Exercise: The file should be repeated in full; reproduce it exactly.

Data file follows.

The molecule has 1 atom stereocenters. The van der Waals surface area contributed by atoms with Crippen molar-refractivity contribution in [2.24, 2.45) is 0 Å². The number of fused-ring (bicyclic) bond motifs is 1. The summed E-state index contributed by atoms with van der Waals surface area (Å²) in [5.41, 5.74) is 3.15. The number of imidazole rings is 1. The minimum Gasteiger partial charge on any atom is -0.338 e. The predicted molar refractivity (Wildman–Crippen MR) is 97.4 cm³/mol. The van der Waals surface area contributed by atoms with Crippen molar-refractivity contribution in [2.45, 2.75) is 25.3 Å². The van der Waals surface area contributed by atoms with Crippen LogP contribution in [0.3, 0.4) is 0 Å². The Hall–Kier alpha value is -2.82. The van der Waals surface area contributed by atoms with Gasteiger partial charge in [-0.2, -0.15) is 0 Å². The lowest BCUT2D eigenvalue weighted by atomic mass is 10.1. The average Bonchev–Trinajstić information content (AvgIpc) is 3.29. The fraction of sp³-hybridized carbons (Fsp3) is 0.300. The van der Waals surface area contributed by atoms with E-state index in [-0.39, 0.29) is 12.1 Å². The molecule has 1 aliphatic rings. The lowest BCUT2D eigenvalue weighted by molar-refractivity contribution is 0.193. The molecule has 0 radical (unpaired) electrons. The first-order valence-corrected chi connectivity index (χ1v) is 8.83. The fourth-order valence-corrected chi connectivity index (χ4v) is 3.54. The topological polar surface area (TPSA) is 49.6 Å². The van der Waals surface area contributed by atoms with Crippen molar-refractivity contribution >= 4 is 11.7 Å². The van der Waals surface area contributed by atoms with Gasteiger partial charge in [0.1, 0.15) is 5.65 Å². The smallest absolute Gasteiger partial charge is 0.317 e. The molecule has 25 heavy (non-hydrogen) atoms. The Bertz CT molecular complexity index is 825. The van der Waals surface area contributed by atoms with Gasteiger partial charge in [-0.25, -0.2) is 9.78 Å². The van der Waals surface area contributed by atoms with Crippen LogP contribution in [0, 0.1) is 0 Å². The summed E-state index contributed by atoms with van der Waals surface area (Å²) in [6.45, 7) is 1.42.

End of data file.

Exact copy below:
The molecule has 1 atom stereocenters. The van der Waals surface area contributed by atoms with Crippen molar-refractivity contribution in [2.24, 2.45) is 0 Å². The number of fused-ring (bicyclic) bond motifs is 1. The summed E-state index contributed by atoms with van der Waals surface area (Å²) in [5.41, 5.74) is 3.15. The number of imidazole rings is 1. The minimum Gasteiger partial charge on any atom is -0.338 e. The predicted molar refractivity (Wildman–Crippen MR) is 97.4 cm³/mol. The van der Waals surface area contributed by atoms with Crippen molar-refractivity contribution in [2.45, 2.75) is 25.3 Å². The van der Waals surface area contributed by atoms with Crippen LogP contribution in [0.3, 0.4) is 0 Å². The Hall–Kier alpha value is -2.82. The van der Waals surface area contributed by atoms with Gasteiger partial charge in [-0.2, -0.15) is 0 Å². The lowest BCUT2D eigenvalue weighted by atomic mass is 10.1. The average Bonchev–Trinajstić information content (AvgIpc) is 3.29. The fraction of sp³-hybridized carbons (Fsp3) is 0.300. The van der Waals surface area contributed by atoms with E-state index in [-0.39, 0.29) is 12.1 Å². The molecule has 1 aliphatic rings. The lowest BCUT2D eigenvalue weighted by molar-refractivity contribution is 0.193. The molecule has 0 radical (unpaired) electrons. The first-order valence-corrected chi connectivity index (χ1v) is 8.83. The fourth-order valence-corrected chi connectivity index (χ4v) is 3.54. The topological polar surface area (TPSA) is 49.6 Å². The van der Waals surface area contributed by atoms with Crippen molar-refractivity contribution >= 4 is 11.7 Å². The van der Waals surface area contributed by atoms with Gasteiger partial charge in [0.1, 0.15) is 5.65 Å². The smallest absolute Gasteiger partial charge is 0.317 e. The molecule has 25 heavy (non-hydrogen) atoms. The Bertz CT molecular complexity index is 825. The van der Waals surface area contributed by atoms with Gasteiger partial charge in [-0.25, -0.2) is 9.78 Å². The van der Waals surface area contributed by atoms with Crippen LogP contribution in [0, 0.1) is 0 Å². The summed E-state index contributed by atoms with van der Waals surface area (Å²) in [6.45, 7) is 1.42.